T-6 Texan II Development
Air Training Command (ATC) published the USAF Trainer Masterplan in April 1988 to coalesce Air Force thinking about the direction of pilot training into the early 21st century and to satisfy congressional mandates. The Trainer Masterplan addressed in broad outline how the Air Force intended to convert from generalized to specialized undergraduate pilot training (SUPT). Underpinning the SUPT concept was the idea of tailoring training to produce pilots better prepared to step into the cockpits of bomber, fighter, tanker, and transport aircraft. To do that ATC would have to obtain three new aircraft—a primary trainer to replace the obsolescent T-37, an advanced trainer to take the place of the aging T-38, and a brand new trainer suited to prepare pilots for airlift and tanker duties.
The primary aircraft training system (PATS) was the replacement for the T-37. To bring PATS on line as quickly and cheaply as possible, ATC decided to adopt the same strategy as it had with the TTTS and look for a commercially available aircraft that could be modified to suit its purpose. With the candidate aircraft ranging in price from $2 to $4 million, ATC expected to buy a fleet of 538 aircraft at an estimated cost of $3.2 million per plane. The entire PATS program had a tentative price tag of $3.6 billion. At the outset, all the companies interested in competing for the PATS contract were foreign, but they were all seeking pairing arrangements with US companies. ATC planned to release the Request for Proposal in February 1994 and award the contract later that year in October. The command anticipated taking delivery of the first aircraft sometime in 1995, reaching IOC in 1999, and attaining FOC in 2004.
In response to FY89 Congressional direction, DoD submitted the 1989 Trainer Aircraft Master Plan which documented the status of USAF and USN pilot training programs. In December 1990 the Joint Requirements Oversight Council validated the JPATS Mission Need Statement, with a need for nearly 900 trainer aircraft to replace the Air Force T-37B and Navy T-34C. Operational requirements were subsequently codified in the JPATS Operational Requirements Document. In January 1992 JPATS was designated a Defense Acquisition Pilot Program.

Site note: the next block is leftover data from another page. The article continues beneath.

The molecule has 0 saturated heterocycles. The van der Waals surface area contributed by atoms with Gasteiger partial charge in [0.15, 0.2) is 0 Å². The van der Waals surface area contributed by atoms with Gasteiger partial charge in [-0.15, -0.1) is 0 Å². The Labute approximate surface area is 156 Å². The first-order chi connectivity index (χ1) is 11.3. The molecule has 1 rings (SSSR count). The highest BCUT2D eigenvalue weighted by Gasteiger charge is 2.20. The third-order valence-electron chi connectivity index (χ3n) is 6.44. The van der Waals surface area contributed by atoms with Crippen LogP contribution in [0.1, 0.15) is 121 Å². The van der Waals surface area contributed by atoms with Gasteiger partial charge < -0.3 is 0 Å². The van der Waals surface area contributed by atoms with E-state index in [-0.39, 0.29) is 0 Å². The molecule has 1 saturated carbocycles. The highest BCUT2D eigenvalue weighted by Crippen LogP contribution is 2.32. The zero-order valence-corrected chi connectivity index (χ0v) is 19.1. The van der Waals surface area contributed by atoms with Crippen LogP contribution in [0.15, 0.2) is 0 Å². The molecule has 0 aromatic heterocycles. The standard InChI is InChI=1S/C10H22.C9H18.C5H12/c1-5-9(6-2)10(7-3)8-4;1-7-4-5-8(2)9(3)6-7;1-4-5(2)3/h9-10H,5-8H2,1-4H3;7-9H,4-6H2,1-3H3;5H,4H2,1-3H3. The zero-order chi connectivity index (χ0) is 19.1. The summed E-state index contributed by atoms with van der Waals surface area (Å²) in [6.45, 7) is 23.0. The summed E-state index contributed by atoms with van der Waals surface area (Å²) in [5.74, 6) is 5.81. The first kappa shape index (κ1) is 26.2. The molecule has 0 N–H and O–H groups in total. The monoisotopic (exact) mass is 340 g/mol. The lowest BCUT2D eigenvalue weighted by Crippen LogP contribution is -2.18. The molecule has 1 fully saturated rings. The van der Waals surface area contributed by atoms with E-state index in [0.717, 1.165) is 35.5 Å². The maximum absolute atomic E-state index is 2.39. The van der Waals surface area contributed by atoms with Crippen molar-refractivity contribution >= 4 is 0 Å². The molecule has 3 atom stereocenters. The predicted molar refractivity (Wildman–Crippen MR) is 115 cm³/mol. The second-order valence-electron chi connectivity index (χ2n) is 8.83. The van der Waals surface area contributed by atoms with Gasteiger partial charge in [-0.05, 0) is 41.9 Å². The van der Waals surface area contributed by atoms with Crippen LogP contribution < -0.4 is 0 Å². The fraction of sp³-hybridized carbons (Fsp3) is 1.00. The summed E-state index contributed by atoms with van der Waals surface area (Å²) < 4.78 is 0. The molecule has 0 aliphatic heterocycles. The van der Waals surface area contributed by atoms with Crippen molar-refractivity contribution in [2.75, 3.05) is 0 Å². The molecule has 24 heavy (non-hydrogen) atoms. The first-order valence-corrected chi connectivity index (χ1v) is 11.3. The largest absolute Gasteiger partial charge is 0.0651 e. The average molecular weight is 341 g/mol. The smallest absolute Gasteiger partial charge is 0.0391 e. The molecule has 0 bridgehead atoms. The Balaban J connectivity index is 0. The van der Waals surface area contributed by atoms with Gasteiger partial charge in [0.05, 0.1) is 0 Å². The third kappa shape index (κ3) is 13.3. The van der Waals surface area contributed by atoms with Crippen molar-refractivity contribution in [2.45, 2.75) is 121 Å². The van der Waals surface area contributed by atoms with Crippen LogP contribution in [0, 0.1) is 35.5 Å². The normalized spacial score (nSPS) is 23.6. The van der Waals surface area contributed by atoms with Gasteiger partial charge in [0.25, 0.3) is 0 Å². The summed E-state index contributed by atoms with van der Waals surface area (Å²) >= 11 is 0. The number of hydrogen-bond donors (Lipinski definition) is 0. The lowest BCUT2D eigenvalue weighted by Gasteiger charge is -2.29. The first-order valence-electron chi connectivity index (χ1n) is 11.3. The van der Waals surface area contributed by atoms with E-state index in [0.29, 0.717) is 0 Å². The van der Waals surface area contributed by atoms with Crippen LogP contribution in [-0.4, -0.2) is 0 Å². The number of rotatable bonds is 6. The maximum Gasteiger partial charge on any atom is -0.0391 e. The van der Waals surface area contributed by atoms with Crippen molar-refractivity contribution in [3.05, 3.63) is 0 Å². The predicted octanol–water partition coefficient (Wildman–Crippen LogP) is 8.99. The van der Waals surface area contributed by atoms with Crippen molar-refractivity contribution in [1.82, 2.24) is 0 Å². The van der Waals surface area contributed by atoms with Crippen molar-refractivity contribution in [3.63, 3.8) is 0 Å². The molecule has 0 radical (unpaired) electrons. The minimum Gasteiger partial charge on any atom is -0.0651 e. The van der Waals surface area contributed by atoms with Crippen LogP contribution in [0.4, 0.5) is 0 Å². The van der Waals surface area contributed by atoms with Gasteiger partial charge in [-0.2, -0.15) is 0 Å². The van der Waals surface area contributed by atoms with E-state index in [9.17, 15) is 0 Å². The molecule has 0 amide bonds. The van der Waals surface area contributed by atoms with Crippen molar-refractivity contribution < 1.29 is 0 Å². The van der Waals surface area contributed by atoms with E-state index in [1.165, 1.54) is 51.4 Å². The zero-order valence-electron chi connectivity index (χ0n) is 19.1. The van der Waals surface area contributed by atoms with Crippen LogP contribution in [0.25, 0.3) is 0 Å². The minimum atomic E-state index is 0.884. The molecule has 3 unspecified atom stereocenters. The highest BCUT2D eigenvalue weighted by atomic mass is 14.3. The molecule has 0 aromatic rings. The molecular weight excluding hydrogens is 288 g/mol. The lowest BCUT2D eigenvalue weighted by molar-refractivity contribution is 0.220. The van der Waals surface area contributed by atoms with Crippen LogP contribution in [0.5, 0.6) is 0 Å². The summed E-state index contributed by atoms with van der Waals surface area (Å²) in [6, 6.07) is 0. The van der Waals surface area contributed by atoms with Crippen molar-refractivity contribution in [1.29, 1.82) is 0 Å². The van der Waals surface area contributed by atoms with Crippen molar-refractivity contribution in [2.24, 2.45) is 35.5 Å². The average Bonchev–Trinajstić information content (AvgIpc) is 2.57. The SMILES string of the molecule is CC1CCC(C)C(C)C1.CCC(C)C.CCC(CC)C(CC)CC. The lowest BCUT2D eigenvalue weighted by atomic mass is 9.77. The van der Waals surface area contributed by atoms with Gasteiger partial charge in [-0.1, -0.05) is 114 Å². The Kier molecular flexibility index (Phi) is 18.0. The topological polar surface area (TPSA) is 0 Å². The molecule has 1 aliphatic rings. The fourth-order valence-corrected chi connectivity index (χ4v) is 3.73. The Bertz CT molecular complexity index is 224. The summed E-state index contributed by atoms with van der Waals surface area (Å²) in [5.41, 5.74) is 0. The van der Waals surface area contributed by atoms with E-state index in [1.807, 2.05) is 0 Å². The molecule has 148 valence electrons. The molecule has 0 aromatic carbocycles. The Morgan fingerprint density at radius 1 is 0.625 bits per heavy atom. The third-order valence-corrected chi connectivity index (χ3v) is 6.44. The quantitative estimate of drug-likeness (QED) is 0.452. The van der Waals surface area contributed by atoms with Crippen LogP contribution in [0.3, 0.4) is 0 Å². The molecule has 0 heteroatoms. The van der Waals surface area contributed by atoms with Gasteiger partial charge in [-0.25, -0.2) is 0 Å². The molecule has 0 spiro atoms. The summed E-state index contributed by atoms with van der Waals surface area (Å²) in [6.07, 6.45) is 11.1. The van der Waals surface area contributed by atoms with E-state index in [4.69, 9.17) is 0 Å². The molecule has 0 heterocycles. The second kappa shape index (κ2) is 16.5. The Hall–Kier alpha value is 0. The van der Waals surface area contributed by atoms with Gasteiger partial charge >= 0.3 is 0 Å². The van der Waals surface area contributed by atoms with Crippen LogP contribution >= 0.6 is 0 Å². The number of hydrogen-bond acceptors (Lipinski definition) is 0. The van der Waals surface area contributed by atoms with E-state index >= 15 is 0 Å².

The Air Force, as the Executive Service for JPATS, managed the program through the Flight Training System Program Director under a joint agreement with the Navy. The Program Director reported to the AFPEO for Airlift and Trainers (AFPEO/AT). The Milestone Decision Authority was the Air Force Component Acquisition Executive (CAE). From the beginning of the program, JPATS was structured to take advantage of NDI/commercial practices and, thus, quantitative measures of specific regulatory relief unique to commercial items are difficult to quantify. Therefore, the program initially concentrated on three quantifiable measures: number of program office staff, time to deliver the first production aircraft, and program cost. These measures were refined in coordination with the PPCG to develop JPATS-specific metrics.
JPATS experience demonstrates the potential cost (in both dollars and time) of infusing acquisition reform principles into an ongoing solicitation. The JPATS Request for Proposal (RFP) was delayed twice to incorporate aspects of acquisition reform, specifically reductions in the RFP size, reductions in the number of referenced documents, and reductions in the number of contract data requirements. The JPATS source selection was also disturbed by directed program changes while in source selection. Although not the most efficient mechanism for implementation of changes, the revised RFP incorporated value added changes which ultimately resulted in program savings.
The JPATS selection process began formally on May 18, 1994, when the request for proposal was issued by the Aeronautical Systems Center at Wright-Patterson Air Force Base, Ohio. Some of the major requirements in the proposal were advanced ejection seats, increased bird-strike protection, electronic flight instrumentation and digital cockpit display, pressurized cockpit, increased oxygen capacity, and cockpits to accommodate a larger range of individuals with different physical (male and female) dimensions. The source selection process included assessment of each contestant's proposals and flight evaluations of the candidate aircraft. This was one of the longest and most closely scrutinized source-selection competitions ever." The selection process took fourteen months and entailed evaluation of seven aircraft, seven cockpit mockups, and thousands of pages of contractor proposals.
Source selection for the JPATS was completed in the summer of 1995. On June 22, Raytheon Aircraft Company was selected as the JPATS contractor, and contract award was slated to occur in August. However, protest actions were filed with the General Accounting Office in July. On Nov. 22, 1995, and Feb. 5, 1996, the GAO issued rulings that upheld the source selection decision.
Raytheon was awarded the contract Feb. 5, 1996. The US General Accounting Office denied protests lodged by Cessna Aircraft Company against the selection of Raytheon, and an earlier protest, lodged by Rockwell, was also denied. Reported results demonstrate the cost of the protest in terms of government and contractor staffing.
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